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Chinese Cuisine

Off the Menu: Mustard Cabbage at Beijing Restaurant

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Mon, May 7, 2012 at 11:00 AM

click to enlarge Mustard cabbage, Beijing Restaurant, San Gabriel - J. THURMAN
  • J. Thurman
  • Mustard cabbage, Beijing Restaurant, San Gabriel
Trying to find a particular Chinese regional or local specialty can be quite an adventure, even among the hundreds of restaurants in the San Gabriel Valley. The search

for these items, be it Datong-style braised rabbit heads or Tianjin-style earhole cakes, can produce tales worthy of an explorer.

This time, the tale revolves around the efforts by one Chowhound poster to find a dish he'd enjoyed in Beijing: mustard cabbage. The dish is popular around Beijing, but proved frustratingly elusive in greater Los Angeles. Even with the help of the SGV hounds, it was more than two years after his initial query before word came of a place in Rowland Heights that had it. He arrived only to find the item crossed off the menu, his hopes dashed.

Unlike the Tianjin-style earhole cakes, which weren't found at any Tianjin-style eateries, the mustard cabbage from Beijing finally was found ... at Beijing Restaurant, located upstairs in Life Plaza.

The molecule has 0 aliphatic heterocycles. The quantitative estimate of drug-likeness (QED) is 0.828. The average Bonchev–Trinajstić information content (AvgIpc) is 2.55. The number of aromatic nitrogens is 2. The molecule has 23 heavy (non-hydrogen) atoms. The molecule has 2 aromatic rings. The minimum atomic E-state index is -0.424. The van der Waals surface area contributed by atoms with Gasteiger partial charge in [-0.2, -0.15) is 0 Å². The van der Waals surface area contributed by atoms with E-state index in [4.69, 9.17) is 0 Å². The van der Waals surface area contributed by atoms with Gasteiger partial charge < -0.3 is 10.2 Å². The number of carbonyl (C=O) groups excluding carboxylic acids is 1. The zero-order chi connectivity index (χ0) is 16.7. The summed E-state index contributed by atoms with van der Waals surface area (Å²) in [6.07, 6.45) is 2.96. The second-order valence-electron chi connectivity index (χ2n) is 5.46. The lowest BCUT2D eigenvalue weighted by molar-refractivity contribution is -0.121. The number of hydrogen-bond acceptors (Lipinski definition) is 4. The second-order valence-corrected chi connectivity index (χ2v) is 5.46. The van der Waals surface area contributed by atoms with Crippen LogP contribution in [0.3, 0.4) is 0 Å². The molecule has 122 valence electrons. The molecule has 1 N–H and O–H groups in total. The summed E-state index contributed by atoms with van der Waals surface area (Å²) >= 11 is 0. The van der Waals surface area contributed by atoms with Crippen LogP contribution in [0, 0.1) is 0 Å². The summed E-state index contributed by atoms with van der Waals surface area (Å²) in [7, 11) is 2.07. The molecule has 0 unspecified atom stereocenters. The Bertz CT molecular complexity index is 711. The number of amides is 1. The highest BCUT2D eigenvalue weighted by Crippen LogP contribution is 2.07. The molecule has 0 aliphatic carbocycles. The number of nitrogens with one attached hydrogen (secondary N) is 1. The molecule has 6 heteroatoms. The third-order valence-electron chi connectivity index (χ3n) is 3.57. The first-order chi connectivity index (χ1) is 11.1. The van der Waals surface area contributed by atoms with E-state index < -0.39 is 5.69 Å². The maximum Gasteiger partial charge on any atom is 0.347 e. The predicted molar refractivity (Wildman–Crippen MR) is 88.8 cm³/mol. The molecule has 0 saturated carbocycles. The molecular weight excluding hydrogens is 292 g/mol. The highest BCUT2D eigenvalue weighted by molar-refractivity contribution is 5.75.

Normally, now we'd just point you to the menu and maybe make an attempt at providing pronunciation. Not this time. That's because the mustard cabbage isn't found on the menu: It's an off-the-menu item that must be special-ordered in advance. A week in advance.

So what is the dish? Strips of cabbage are slathered with hot mustard, a splash of rice vinegar and a dash of sugar before being wrapped with twine. This cabbage in bondage ferments in the hot mustard for a week. Back at the restaurant a week later, a plate of three is placed on your table. If you're not Chinese, expect the waitstaff to come out to watch what happens next.

click to enlarge Mustard cabbage, Beijing Restaurant, San Gabriel - J. THURMAN
  • J. Thurman
  • Mustard cabbage, Beijing Restaurant, San Gabriel
Served chilled, the initial bite triggers a burst of eye-watering, sinus-searing heat. It walks the perfect balance: a little stronger and you'd be reduced to a whimpering heap. A bit weaker and you could shrug it off. Give the thumbs up to the staff through watery eyes and go in for a second piece.

The dish bears some resemblance to kimchi, only hued yellow instead of red, and with mustard taking the place of chili peppers. At $5.99 for three, it might seem a bit pricey, but keep in mind that it's a non-menu item, special ordered and somewhat time-intensive.

If you're not a Chinese speaker, it can be a bit of a challenge to get the dish. Here's what we recommend. When you decide to try this item, make a high-quality printout of one of the photos above. Take it in to the restaurant, point to it and place an order. Go back a week later, again bringing the photo with you as insurance, and (hopefully) enjoy. We make no guarantees, as miscommunication can happen. And should it happen, take it in stride, chill and try again. It's all part of the hunt.


Follow Jim Thurman on Twitter @JThur01.

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